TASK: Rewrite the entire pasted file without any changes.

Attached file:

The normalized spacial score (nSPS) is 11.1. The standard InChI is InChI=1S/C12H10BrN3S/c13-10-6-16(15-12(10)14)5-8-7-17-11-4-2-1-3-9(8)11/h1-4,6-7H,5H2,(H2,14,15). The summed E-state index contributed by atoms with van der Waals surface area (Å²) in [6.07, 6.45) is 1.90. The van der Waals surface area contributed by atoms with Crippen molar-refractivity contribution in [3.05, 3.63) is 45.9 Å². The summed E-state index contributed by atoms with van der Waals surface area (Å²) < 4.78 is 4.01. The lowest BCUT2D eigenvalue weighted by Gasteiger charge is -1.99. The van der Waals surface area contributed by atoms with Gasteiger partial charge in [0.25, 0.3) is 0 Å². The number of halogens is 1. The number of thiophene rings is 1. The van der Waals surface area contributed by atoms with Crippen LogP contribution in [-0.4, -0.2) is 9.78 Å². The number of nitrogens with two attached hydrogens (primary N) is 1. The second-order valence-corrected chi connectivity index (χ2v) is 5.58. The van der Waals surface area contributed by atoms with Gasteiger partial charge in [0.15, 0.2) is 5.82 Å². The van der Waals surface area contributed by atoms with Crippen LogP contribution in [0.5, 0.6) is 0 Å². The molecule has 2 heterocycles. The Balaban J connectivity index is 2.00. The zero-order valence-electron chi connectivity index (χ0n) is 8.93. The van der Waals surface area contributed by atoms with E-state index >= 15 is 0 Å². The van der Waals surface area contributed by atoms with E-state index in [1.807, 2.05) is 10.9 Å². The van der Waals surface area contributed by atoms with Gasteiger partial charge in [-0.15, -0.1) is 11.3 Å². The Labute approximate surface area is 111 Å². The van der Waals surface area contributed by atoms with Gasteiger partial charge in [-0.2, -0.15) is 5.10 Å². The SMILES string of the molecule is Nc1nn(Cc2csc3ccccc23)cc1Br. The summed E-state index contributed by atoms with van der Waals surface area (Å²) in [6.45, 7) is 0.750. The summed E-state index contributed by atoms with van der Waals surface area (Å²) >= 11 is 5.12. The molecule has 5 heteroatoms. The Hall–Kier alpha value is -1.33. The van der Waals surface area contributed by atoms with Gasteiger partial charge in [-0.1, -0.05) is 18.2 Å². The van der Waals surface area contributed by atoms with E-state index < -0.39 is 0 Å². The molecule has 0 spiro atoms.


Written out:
The normalized spacial score (nSPS) is 11.1. The standard InChI is InChI=1S/C12H10BrN3S/c13-10-6-16(15-12(10)14)5-8-7-17-11-4-2-1-3-9(8)11/h1-4,6-7H,5H2,(H2,14,15). The summed E-state index contributed by atoms with van der Waals surface area (Å²) in [6.07, 6.45) is 1.90. The van der Waals surface area contributed by atoms with Crippen molar-refractivity contribution in [3.05, 3.63) is 45.9 Å². The summed E-state index contributed by atoms with van der Waals surface area (Å²) < 4.78 is 4.01. The lowest BCUT2D eigenvalue weighted by Gasteiger charge is -1.99. The van der Waals surface area contributed by atoms with Gasteiger partial charge in [0.25, 0.3) is 0 Å². The number of halogens is 1. The number of thiophene rings is 1. The van der Waals surface area contributed by atoms with Crippen LogP contribution in [-0.4, -0.2) is 9.78 Å². The number of nitrogens with two attached hydrogens (primary N) is 1. The second-order valence-corrected chi connectivity index (χ2v) is 5.58. The van der Waals surface area contributed by atoms with Gasteiger partial charge in [0.15, 0.2) is 5.82 Å². The van der Waals surface area contributed by atoms with Crippen LogP contribution in [0.5, 0.6) is 0 Å². The molecule has 2 heterocycles. The Balaban J connectivity index is 2.00. The zero-order valence-electron chi connectivity index (χ0n) is 8.93. The van der Waals surface area contributed by atoms with E-state index >= 15 is 0 Å². The van der Waals surface area contributed by atoms with E-state index in [1.807, 2.05) is 10.9 Å². The van der Waals surface area contributed by atoms with Gasteiger partial charge in [-0.15, -0.1) is 11.3 Å². The Labute approximate surface area is 111 Å². The van der Waals surface area contributed by atoms with Gasteiger partial charge in [-0.2, -0.15) is 5.10 Å². The SMILES string of the molecule is Nc1nn(Cc2csc3ccccc23)cc1Br. The summed E-state index contributed by atoms with van der Waals surface area (Å²) in [6.45, 7) is 0.750. The summed E-state index contributed by atoms with van der Waals surface area (Å²) >= 11 is 5.12. The molecule has 5 heteroatoms. The Hall–Kier alpha value is -1.33. The van der Waals surface area contributed by atoms with Gasteiger partial charge in [-0.1, -0.05) is 18.2 Å². The van der Waals surface area contributed by atoms with E-state index < -0.39 is 0 Å². The molecule has 0 spiro atoms.